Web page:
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SC Dems prep more lawsuits as Legislature punts on absentee voting expansion amid pandemic

John King

Rep. John King, D-Rock Hill, argues in favor of an amendment about absentee ballots during a special session Wednesday, June 24, 2020. The amendment failed. Most House members wore masks. King was among several legislators who wore face shields. Seanna Adcox/Staff 

COLUMBIA — South Carolina Democrats are planning to file more lawsuits challenging the state's absentee voting limitations during the coronavirus pandemic after lawmakers declined to expand ballot options for the general election during their brief legislative session this week.

Republican leaders said they would consider taking action when they return in September if the pandemic is still at large, as health officials expect. They said they wanted to limit their brief time in the Statehouse this week to distributing federal funds for coronavirus relief.

Democratic lawmakers questioned the decision to wait.

"Why put off until tomorrow what we could do today?" asked state Rep. Justin Bamberg, D-Bamberg. 

House members voted down two proposed amendments Wednesday to the coronavirus relief package that would have expanded absentee voting for November, largely along party lines.

If any amendments had passed, it would have forced the Senate to return to the Statehouse again to approve them — a move Republicans said they wanted to avoid in order to minimize the risk of lawmakers contracting the virus.

S.C. Democratic Party Chairman Trav Robertson threatened to return to the courts if the Legislature does not act this week. 

Before the primaries, Democrats filed a series of lawsuits in both federal and state courts challenging rules that require voters to cite one of several possible reasons to vote absentee, including old age, physical disability, work requirements or being out of town on election day.

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The efforts saw mixed results.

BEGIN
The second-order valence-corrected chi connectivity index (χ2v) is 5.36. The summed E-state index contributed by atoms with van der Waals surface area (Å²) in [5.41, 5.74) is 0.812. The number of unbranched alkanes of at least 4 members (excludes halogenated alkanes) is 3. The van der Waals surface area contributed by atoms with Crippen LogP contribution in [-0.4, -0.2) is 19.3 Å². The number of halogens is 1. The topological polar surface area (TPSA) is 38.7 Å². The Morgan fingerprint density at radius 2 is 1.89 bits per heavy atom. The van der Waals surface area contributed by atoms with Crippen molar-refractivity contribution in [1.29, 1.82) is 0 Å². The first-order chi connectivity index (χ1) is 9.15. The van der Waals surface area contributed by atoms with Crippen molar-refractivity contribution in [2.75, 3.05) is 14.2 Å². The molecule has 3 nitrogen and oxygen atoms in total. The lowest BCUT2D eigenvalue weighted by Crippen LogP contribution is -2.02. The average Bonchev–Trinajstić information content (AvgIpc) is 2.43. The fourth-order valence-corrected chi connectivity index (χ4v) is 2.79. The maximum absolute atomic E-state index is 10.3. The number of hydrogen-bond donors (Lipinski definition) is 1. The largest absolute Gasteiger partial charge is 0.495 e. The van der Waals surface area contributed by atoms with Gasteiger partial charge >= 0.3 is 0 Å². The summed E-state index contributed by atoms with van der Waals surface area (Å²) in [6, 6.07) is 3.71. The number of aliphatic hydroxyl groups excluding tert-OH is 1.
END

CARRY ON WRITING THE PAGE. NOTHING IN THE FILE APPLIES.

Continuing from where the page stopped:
A federal judge ruled in Democrats' favor striking down a witness requirement for absentee ballots in the primaries. But the S.C. Supreme Court declined to intervene on absentee requirements more broadly after lawmakers approved changes by themselves while the lawsuit was still pending.

"What makes this particular circumstance somewhat different is we now have the actual cases and circumstances of the recent elections to back and substantiate our claims in court," Robertson said.

Both Democrats and Republicans in the state Senate agreed to limit their activity Tuesday to coronavirus relief funding. But state Sen. Chip Campsen, the Isle of Palms Republican who spearheaded the absentee voting expansion for the primaries, said he would support re-upping that change for the general election.

"We could still do that in September and there would be enough time to implement it, and if we are still under a state of emergency with the COVID crisis, I think we should," Campsen said.

S.C. GOP chairman Drew McKissick, however, suggested Democrats are only pushing the issue to "make it easier for them to win elections."

"This is another attempt to try and change the law for their own advantage," McKissick said. "It won’t work."

Follow Jamie Lovegrove on Twitter @jslovegrove.

Jamie Lovegrove is a political reporter covering the South Carolina Statehouse, congressional delegation and campaigns. He previously covered Texas politics in Washington for The Dallas Morning News and in Austin for the Texas Tribune.

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